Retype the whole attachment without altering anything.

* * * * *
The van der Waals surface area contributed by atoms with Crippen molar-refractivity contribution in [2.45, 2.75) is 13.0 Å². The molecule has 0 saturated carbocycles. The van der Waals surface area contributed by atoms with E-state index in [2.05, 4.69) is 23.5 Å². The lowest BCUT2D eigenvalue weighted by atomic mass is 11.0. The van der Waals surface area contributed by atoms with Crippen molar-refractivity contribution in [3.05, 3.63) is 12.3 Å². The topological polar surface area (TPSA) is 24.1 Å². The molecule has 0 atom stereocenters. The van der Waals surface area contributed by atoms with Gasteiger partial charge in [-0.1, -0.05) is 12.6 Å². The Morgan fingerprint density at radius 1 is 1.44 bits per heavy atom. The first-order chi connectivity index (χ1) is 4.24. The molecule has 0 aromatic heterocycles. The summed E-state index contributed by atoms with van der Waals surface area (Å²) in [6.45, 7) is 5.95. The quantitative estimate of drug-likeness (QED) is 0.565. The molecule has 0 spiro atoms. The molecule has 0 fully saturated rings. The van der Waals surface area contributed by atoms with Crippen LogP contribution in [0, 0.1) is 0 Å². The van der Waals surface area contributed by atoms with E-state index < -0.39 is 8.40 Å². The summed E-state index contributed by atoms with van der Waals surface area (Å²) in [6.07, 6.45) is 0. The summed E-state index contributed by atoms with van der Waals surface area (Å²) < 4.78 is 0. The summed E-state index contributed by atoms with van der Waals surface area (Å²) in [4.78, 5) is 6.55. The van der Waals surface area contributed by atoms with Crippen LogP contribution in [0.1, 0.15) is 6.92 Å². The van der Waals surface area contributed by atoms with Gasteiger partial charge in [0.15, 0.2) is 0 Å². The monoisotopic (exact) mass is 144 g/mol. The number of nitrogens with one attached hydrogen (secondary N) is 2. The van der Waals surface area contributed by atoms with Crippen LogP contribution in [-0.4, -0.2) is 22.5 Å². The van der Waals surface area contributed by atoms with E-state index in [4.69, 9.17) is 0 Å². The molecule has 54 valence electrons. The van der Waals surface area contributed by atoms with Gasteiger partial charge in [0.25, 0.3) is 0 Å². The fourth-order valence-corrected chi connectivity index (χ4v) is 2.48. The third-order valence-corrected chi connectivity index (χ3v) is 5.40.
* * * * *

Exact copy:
The van der Waals surface area contributed by atoms with Crippen molar-refractivity contribution in [2.45, 2.75) is 13.0 Å². The molecule has 0 saturated carbocycles. The van der Waals surface area contributed by atoms with E-state index in [2.05, 4.69) is 23.5 Å². The lowest BCUT2D eigenvalue weighted by atomic mass is 11.0. The van der Waals surface area contributed by atoms with Crippen molar-refractivity contribution in [3.05, 3.63) is 12.3 Å². The topological polar surface area (TPSA) is 24.1 Å². The molecule has 0 atom stereocenters. The van der Waals surface area contributed by atoms with Gasteiger partial charge in [-0.1, -0.05) is 12.6 Å². The Morgan fingerprint density at radius 1 is 1.44 bits per heavy atom. The first-order chi connectivity index (χ1) is 4.24. The molecule has 0 aromatic heterocycles. The summed E-state index contributed by atoms with van der Waals surface area (Å²) in [6.45, 7) is 5.95. The quantitative estimate of drug-likeness (QED) is 0.565. The molecule has 0 spiro atoms. The molecule has 0 fully saturated rings. The van der Waals surface area contributed by atoms with Crippen LogP contribution in [0, 0.1) is 0 Å². The van der Waals surface area contributed by atoms with E-state index < -0.39 is 8.40 Å². The summed E-state index contributed by atoms with van der Waals surface area (Å²) in [6.07, 6.45) is 0. The summed E-state index contributed by atoms with van der Waals surface area (Å²) < 4.78 is 0. The summed E-state index contributed by atoms with van der Waals surface area (Å²) in [4.78, 5) is 6.55. The van der Waals surface area contributed by atoms with Crippen LogP contribution in [0.1, 0.15) is 6.92 Å². The van der Waals surface area contributed by atoms with Gasteiger partial charge in [0.15, 0.2) is 0 Å². The monoisotopic (exact) mass is 144 g/mol. The number of nitrogens with one attached hydrogen (secondary N) is 2. The van der Waals surface area contributed by atoms with Crippen LogP contribution in [-0.4, -0.2) is 22.5 Å². The van der Waals surface area contributed by atoms with E-state index in [4.69, 9.17) is 0 Å². The molecule has 54 valence electrons. The van der Waals surface area contributed by atoms with Gasteiger partial charge in [0.25, 0.3) is 0 Å². The fourth-order valence-corrected chi connectivity index (χ4v) is 2.48. The third-order valence-corrected chi connectivity index (χ3v) is 5.40.